TD denies double standards over Sinn Féin policy on Eighth

Offaly TD Carol Nolan was suspended from party for three months

Offaly TD Carol Nolan voted against holding a referendum on the Eighth Amendment in the Dáil.

A Sinn Féin TD who was suspended for three months and lost the party whip after opposing its policy on repealing the Eighth Amendment has denied there are double standards within the party.

Offaly TD Carol Nolan voted against holding a referendum on the issue in the Dáil last month. Sinn Féin supports the holding of a referendum, repealing the Eighth Amendment and for terminations in cases of rape, incest, fatal foetal abnormalities and when a mother’s life, health or mental health is at risk.

Ms Nolan does not support that position and is opposed to removing Article 40.3.3 of the Constitution.

She told reporters on Tuesday that she does not believe there are double standards over the party’s treatment of her and her colleague Meath East TD Peadar Tóibín, who has called for retaining the Eighth Amendment but has not been suspended.


Mr Tóibín was not present for the vote on the Thirty Sixth Amendment to the Constitution Bill in the Dáil last month but notified the party of this in advance.

“It is what it is. It’s a suspension, there was a clash between my conscience and their policy and that’s how it ended up,” Ms Nolan said.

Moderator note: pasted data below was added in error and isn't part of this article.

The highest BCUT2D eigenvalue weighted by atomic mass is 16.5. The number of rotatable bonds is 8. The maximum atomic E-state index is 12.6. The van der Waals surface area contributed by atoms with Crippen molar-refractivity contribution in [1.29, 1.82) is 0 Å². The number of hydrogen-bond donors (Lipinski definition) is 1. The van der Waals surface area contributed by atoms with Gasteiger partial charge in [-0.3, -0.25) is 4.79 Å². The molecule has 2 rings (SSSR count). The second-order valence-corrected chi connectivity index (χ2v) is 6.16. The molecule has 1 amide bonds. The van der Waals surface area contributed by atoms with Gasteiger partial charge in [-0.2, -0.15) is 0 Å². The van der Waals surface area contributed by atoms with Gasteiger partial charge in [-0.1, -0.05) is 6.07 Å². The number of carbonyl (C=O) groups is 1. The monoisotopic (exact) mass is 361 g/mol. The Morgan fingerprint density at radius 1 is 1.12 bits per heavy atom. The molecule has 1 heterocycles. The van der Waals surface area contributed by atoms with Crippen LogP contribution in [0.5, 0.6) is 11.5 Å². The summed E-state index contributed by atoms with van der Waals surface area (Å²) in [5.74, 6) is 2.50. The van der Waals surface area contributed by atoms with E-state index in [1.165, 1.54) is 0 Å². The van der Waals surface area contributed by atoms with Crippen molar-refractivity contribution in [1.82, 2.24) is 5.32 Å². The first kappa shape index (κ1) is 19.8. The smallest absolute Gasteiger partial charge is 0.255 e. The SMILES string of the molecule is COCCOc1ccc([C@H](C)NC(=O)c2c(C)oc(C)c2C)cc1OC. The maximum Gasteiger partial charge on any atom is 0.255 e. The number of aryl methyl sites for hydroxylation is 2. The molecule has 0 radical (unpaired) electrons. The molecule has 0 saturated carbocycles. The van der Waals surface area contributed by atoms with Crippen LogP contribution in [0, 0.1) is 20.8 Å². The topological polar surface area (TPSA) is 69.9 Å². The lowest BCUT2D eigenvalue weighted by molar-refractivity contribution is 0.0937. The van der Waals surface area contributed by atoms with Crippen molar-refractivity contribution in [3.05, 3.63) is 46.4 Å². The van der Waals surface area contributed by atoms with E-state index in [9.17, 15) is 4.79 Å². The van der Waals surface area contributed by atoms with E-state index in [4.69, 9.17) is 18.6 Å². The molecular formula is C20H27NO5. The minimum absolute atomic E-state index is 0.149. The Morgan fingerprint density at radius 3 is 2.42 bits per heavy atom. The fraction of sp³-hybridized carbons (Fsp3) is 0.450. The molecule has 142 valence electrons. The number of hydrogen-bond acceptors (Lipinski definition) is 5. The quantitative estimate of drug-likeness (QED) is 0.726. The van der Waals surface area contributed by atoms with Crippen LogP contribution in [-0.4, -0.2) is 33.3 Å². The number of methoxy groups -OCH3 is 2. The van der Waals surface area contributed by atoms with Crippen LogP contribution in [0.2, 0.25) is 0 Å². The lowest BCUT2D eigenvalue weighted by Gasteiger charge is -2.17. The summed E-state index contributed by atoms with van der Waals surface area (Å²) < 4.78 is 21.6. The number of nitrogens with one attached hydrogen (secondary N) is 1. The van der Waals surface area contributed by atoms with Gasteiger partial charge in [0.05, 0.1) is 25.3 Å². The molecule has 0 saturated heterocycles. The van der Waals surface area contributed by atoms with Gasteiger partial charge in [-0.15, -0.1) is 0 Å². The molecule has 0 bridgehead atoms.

“I haven’t compared my situation to anybody else’s. I’m dealing with it in an honourable manner and I’m continuing to work hard in my constituency for the people who elected me.”

Ms Nolan said she hoped to remain in Sinn Féin and there was “no animosity”.

“I was bound by my conscience, they were bound by policy . . . What I’m hoping for at this time, along with many other colleagues, is that we will have the free vote,” she said.

Ms Nolan was speaking following the referendum launch of Cherish All the Children Equally, a republican pro-life organisation. About 100 people gathered outside the GPO on O’Connell Street for the event.

Ms Nolan said she was “very confident” the referendum to repeal the Eighth Amendment would be defeated.

Mr Tóibín acknowledged his view was “different” from his party’s and that there were “difficulties in every party on this issue”.

“I’m happy that it’s not creating tensions with the party leadership. I’m happy that the party has a flexibility, which it has articulated, which allows individuals from all different perspectives to articulate voices on this,” he said.

Mr Tóibín said he was confident of his position and future with the party and that Leinster House was currently “a fractured place with regards views on this particular issue”.

He told supporters “the life of the mother in all cases must be protected”.

“I have asked doctor after doctor and obstetrician after obstetrician and every time I ask them are they aware of any woman who has lost their life due to the Eighth Amendment, they have all said no,” he said.

“With the Eighth Amendment, Ireland has one of the best maternal mortality rates in the world and I would not support any law that did not guarantee the right to life of the mother.

“The unborn child is an individual living human being. She is the weakest and vulnerable of all human life. She has no voice. All she has currently is the Eighth Amendment and your vote.”

Sarah Burns

Sarah Burns

Sarah Burns is a reporter for The Irish Times